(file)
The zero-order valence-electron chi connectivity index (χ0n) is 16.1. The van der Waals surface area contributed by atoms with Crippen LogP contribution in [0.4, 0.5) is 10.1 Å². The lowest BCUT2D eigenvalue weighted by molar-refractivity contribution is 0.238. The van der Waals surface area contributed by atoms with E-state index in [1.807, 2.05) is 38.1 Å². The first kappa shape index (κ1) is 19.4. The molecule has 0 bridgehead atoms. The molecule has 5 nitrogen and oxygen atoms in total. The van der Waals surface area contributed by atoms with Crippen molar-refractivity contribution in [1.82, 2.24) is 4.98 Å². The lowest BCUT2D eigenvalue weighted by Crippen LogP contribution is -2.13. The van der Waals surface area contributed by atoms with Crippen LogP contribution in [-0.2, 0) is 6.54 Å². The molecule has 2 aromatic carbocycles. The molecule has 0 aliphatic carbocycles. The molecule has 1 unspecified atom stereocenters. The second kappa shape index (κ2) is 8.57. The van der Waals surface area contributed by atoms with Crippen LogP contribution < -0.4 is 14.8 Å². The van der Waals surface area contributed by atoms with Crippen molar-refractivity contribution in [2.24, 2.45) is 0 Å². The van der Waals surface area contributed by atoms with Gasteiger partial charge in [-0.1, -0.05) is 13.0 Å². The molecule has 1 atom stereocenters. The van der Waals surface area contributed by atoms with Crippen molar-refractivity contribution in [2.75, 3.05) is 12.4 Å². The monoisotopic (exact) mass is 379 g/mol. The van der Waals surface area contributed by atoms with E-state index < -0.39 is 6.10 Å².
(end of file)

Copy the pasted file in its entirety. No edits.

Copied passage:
The zero-order valence-electron chi connectivity index (χ0n) is 16.1. The van der Waals surface area contributed by atoms with Crippen LogP contribution in [0.4, 0.5) is 10.1 Å². The lowest BCUT2D eigenvalue weighted by molar-refractivity contribution is 0.238. The van der Waals surface area contributed by atoms with E-state index in [1.807, 2.05) is 38.1 Å². The first kappa shape index (κ1) is 19.4. The molecule has 0 bridgehead atoms. The molecule has 5 nitrogen and oxygen atoms in total. The van der Waals surface area contributed by atoms with Crippen molar-refractivity contribution in [1.82, 2.24) is 4.98 Å². The lowest BCUT2D eigenvalue weighted by Crippen LogP contribution is -2.13. The van der Waals surface area contributed by atoms with Crippen LogP contribution in [-0.2, 0) is 6.54 Å². The molecule has 2 aromatic carbocycles. The molecule has 0 aliphatic carbocycles. The molecule has 1 unspecified atom stereocenters. The second kappa shape index (κ2) is 8.57. The van der Waals surface area contributed by atoms with Crippen LogP contribution < -0.4 is 14.8 Å². The van der Waals surface area contributed by atoms with Crippen molar-refractivity contribution in [2.24, 2.45) is 0 Å². The van der Waals surface area contributed by atoms with Gasteiger partial charge in [-0.1, -0.05) is 13.0 Å². The molecule has 1 atom stereocenters. The van der Waals surface area contributed by atoms with Crippen molar-refractivity contribution in [2.75, 3.05) is 12.4 Å². The monoisotopic (exact) mass is 379 g/mol. The van der Waals surface area contributed by atoms with E-state index < -0.39 is 6.10 Å².